According to the World Health Organization, stroke is the third leading cause of disability. Furthermore, a common consequence of stroke is hemiparesis, which leads to the impairment of one side of the body and affects the performance of activities of daily living (ADL). It has been proven that targeting motor impairments as early as possible while using exoskeletons as a robot assisted therapy, and letting the patient be in control of the robotic system, can improve the rehabilitation outcomes. However, despite the increased progress in control methods for exoskeletons, a need for a more natural interface that allows a better human machine interaction (HMI) remains. This research is focused on the use of machine learning algorithms to classify different hand and wrist gestures detected by a commercially available gesture recognition device. The final goal of this project is to use these gestures to control a wearable mechatronic device during bilateral training of hemiparetic stroke patients.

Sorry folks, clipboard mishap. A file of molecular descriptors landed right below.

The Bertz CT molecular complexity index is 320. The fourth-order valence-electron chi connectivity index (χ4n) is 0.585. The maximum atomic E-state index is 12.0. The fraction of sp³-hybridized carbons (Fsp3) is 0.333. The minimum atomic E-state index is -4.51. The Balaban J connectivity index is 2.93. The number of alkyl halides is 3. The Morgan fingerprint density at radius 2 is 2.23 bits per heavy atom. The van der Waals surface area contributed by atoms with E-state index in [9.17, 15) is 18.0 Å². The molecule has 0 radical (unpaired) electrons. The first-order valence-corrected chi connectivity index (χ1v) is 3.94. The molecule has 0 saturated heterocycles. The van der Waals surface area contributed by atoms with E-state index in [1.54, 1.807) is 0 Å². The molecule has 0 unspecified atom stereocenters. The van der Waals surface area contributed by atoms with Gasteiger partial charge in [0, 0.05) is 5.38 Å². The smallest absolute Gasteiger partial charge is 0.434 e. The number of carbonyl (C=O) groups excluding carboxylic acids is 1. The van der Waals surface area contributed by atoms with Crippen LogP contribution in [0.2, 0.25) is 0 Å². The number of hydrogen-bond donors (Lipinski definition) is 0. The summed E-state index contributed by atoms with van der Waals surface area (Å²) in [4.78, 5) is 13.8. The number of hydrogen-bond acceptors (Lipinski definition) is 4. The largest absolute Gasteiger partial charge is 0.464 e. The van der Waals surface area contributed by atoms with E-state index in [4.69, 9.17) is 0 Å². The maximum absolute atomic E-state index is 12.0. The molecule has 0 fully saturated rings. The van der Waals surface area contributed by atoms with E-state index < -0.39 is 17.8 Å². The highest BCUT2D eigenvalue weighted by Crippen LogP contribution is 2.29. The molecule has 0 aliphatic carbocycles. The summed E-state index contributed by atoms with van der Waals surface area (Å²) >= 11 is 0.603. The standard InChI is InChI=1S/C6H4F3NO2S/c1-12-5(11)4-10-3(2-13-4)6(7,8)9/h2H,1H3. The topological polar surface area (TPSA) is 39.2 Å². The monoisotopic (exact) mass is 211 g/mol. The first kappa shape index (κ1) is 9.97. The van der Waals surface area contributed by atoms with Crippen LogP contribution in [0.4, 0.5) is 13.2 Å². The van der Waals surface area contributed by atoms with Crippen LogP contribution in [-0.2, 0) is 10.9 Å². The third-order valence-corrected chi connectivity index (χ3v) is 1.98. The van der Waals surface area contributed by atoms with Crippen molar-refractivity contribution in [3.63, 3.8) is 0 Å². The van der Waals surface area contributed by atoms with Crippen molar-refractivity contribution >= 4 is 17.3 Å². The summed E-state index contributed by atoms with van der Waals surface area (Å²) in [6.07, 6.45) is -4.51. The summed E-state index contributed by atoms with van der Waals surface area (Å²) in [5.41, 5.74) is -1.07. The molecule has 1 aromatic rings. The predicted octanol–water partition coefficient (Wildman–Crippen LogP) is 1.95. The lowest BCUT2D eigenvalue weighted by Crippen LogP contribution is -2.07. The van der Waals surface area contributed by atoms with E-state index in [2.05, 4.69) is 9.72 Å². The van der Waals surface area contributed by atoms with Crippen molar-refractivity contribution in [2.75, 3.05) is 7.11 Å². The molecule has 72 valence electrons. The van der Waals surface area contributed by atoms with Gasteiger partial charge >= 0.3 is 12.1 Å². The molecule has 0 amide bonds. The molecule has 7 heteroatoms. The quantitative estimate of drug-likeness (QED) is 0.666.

Electromyography (EMG) signal analysis for the development of wearable mechatronic braces to treat musculoskeletal injury

The development of wearable mechatronic braces offers the potential for improved mobility and recovery following trauma. Electromyography (EMG), the study of the electrical currents generated during muscle contraction, can act as an interface between patient and device. We are studying how to improve EMG sensing calibration to detect a user’s intended motion while interacting with their environment. The objective is to improve motion classification accuracy while performing unconstrained movements with various velocities, forces, and limb positions. We are also developing EMG classification models that will allow the braces to assess and monitor patient muscle health. This will lead to improved diagnostics and the development of individualized therapies. The EMG patterns and classification models will be integrated into the control system of a wearable mechatronic brace to monitor patient health and motion intention.